Today we shifted to Barcaldine. Not a large distance was covered and we left the park a little later. Could not get into the park until after 11:00 am
Whlist in Blackall we went to their show and saw the usual type of displays. Birds and flowers, plus the cooking drawing displays. The kids had small animal farm and the pets on parade. One child brought his pet yabby, which was reluctant to be taken for a walk around a small area.
They also had a dog auction. The animals were allowed to display the skills on sheep and cattle. the cattle got bore at one stage and jumped/hurdled the fences. Dogs went for prices between $1500 and $16 000
We also went to the wool scour, which has been restored after being used until 1978. It commenced operation in 1908. It was unique in so much as the sheep were shorn on one side of the complex and the wool stored on the other side. Returned to the other side of the complex to be washed and cleaned. Interesting process seeing I lived within 2 km of a processing plant in Adam Street, Hindmarsh operated by GH Michell and Sons.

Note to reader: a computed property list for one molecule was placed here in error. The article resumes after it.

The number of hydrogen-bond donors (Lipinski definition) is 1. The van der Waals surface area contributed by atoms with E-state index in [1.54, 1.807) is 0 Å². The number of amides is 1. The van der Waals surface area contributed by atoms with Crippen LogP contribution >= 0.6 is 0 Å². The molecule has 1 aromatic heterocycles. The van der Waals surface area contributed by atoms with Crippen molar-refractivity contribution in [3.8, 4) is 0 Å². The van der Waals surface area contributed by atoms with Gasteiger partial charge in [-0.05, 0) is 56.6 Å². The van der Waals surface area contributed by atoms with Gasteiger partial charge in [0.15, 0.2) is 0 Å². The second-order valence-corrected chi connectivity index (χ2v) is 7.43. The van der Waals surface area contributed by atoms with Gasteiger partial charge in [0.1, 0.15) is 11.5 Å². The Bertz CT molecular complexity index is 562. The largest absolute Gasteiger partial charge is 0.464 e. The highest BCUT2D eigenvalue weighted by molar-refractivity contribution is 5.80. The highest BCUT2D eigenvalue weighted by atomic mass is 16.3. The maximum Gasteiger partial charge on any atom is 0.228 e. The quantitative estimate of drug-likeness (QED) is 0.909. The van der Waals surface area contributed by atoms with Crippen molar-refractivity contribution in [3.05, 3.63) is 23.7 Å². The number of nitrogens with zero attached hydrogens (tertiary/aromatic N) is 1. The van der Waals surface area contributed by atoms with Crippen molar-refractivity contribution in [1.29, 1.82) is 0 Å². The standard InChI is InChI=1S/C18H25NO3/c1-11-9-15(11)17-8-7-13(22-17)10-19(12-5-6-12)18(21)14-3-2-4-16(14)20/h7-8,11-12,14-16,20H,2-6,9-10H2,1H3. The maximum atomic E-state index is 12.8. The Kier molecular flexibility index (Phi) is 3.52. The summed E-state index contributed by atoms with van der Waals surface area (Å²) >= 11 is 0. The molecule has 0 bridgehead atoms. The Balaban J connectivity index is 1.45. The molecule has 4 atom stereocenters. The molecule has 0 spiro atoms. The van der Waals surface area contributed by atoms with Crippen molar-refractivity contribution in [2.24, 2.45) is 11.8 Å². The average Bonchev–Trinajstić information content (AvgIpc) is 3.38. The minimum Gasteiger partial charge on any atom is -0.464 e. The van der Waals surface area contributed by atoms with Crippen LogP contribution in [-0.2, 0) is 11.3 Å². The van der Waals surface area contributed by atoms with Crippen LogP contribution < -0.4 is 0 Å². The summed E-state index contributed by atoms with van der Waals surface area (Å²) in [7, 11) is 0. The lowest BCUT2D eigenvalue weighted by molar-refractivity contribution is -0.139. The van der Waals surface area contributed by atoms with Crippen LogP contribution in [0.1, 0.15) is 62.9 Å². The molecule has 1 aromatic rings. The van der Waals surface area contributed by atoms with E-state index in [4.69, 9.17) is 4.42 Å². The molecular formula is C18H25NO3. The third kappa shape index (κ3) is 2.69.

The Blackall wool scour was originally powered by atersian water from a bore on the property,
The water was used in the boilers that were imported and burnt the local timber that was cut by axe.
The entire plant was driven by steam that drove belts which operated the different machines.
Some processes were still manual, like the wool press. Apparently two men operated it.
After storage, the bales were brought back and cleaned.
Two machines were eventually used. A local machine was made and ran in parallel. After being dried it was blown into a loft and then baled again using the following machine. The bottom part of the machine was rammed upwards.
The town of Blackall does not have water heaters as the artesian water supplies the local residents at say 59 degrees C. The water smells of sulphur but is ok to drink once cooled. The original bore was down the road from the caravan park and still operates. Locals put their sprinklers on, prior to having a hot shower. The bores are capped but cannot be completely turned off, it would cause pressure problems with the pipes.
Original drilling machine is on display.
Machine was driven by steam boiler.
The saying “this side of the black stump” apparently came from Blackall after the Queensland government used to site surveying equipment on a stump.
Interesting way to welcome people.